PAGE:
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Author: Bruce Anstey

Binding: Paperback

 Paul's letters to Titus and Philemon are called "pastoral epistles" because they were written to individuals rather than to assemblies, giving personal counsel and instruction. 
In the epistle to Titus, Paul emphasizes the need for truth and godliness being found among the saints--that is, a proper balance between Christian doctrine and practice in their lives. Titus was left in Crete to insist on this with apostolic authority which he had received as a delegate from the Apostle Paul. Truth and godliness were to be found in the leaders (elders), and in all the saints, and exhibited in their public testimony before the world.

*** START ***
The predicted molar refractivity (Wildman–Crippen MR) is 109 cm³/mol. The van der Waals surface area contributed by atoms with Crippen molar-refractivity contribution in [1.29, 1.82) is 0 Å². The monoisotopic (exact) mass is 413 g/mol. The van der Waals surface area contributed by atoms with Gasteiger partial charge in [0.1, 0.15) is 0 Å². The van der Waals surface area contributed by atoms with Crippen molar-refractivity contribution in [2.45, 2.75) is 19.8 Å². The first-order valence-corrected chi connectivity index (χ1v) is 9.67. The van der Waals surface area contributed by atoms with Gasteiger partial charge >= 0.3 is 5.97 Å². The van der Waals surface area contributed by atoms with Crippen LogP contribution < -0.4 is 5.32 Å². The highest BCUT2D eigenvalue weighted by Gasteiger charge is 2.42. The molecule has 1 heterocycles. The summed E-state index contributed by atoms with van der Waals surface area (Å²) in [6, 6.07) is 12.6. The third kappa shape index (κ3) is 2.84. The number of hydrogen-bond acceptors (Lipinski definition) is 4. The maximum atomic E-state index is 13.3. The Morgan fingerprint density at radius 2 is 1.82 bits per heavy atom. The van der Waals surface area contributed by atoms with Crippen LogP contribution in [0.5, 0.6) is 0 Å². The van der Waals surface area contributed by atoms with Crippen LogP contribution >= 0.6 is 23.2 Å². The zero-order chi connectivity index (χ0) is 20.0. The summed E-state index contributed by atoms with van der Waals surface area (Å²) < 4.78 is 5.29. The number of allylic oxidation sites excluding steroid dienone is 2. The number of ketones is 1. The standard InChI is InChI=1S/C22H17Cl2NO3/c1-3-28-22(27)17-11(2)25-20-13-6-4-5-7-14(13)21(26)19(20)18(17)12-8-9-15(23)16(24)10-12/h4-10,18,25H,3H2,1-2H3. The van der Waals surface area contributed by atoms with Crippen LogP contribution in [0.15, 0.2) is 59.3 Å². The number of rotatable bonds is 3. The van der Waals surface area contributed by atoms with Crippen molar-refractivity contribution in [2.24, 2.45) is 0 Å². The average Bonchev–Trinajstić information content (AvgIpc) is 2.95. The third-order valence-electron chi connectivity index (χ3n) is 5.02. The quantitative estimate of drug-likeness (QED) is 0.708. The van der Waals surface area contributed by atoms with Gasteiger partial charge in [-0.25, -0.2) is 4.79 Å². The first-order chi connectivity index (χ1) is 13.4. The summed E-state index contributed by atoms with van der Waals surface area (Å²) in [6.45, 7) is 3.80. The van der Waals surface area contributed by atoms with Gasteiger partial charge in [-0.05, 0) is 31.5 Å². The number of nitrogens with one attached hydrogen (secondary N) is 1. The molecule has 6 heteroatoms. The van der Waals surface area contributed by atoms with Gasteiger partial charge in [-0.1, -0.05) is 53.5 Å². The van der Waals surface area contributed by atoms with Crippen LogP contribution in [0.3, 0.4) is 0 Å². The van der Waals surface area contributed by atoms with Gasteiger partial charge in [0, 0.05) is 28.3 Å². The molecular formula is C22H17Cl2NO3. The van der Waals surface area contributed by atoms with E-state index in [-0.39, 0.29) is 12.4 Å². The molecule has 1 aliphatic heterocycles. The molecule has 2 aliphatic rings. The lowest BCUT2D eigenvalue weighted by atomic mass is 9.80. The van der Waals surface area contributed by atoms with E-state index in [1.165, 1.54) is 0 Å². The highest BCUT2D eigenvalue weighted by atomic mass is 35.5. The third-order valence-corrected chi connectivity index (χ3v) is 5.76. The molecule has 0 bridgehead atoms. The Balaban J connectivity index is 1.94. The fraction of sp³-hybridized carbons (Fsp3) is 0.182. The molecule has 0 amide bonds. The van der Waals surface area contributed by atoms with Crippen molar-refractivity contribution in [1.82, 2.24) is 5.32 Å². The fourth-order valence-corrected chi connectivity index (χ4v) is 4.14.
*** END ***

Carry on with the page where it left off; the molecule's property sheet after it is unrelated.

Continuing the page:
Paul's epistle to Philemon is unique among the "pastoral epistles" in that it is concerned with a purely private matter between two individuals. Thus, it has a distinct character of its own, demonstrating Christian grace and love in action in a real-life circumstance. The epistle contains no statement of doctrine; nor does it have any general exhortations to Christian living; but rather, it furnishes us with an inspiring example of Christian grace and courtesy.